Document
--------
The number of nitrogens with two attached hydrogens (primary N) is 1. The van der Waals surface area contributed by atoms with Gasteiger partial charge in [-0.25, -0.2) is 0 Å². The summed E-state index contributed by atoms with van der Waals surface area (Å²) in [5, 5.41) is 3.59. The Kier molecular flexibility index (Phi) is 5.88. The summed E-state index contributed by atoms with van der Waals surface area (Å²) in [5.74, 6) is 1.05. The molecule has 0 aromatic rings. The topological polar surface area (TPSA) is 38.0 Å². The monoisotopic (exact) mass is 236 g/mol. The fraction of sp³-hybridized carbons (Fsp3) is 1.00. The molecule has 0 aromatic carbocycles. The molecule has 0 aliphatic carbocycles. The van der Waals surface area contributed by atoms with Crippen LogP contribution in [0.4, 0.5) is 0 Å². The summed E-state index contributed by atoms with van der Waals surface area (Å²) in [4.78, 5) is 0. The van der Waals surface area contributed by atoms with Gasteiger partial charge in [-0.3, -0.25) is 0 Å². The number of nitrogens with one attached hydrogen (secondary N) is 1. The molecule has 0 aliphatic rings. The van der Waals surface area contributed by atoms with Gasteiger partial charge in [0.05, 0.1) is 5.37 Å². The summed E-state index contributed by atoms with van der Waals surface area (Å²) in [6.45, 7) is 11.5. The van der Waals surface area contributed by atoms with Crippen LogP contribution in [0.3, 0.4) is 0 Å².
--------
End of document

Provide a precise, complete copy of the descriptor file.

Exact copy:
The number of nitrogens with two attached hydrogens (primary N) is 1. The van der Waals surface area contributed by atoms with Gasteiger partial charge in [-0.25, -0.2) is 0 Å². The summed E-state index contributed by atoms with van der Waals surface area (Å²) in [5, 5.41) is 3.59. The Kier molecular flexibility index (Phi) is 5.88. The summed E-state index contributed by atoms with van der Waals surface area (Å²) in [5.74, 6) is 1.05. The molecule has 0 aromatic rings. The topological polar surface area (TPSA) is 38.0 Å². The monoisotopic (exact) mass is 236 g/mol. The fraction of sp³-hybridized carbons (Fsp3) is 1.00. The molecule has 0 aromatic carbocycles. The molecule has 0 aliphatic carbocycles. The van der Waals surface area contributed by atoms with Crippen LogP contribution in [0.4, 0.5) is 0 Å². The summed E-state index contributed by atoms with van der Waals surface area (Å²) in [4.78, 5) is 0. The van der Waals surface area contributed by atoms with Gasteiger partial charge in [-0.3, -0.25) is 0 Å². The number of nitrogens with one attached hydrogen (secondary N) is 1. The molecule has 0 aliphatic rings. The van der Waals surface area contributed by atoms with Gasteiger partial charge in [0.05, 0.1) is 5.37 Å². The summed E-state index contributed by atoms with van der Waals surface area (Å²) in [6.45, 7) is 11.5. The van der Waals surface area contributed by atoms with Crippen LogP contribution in [0.3, 0.4) is 0 Å².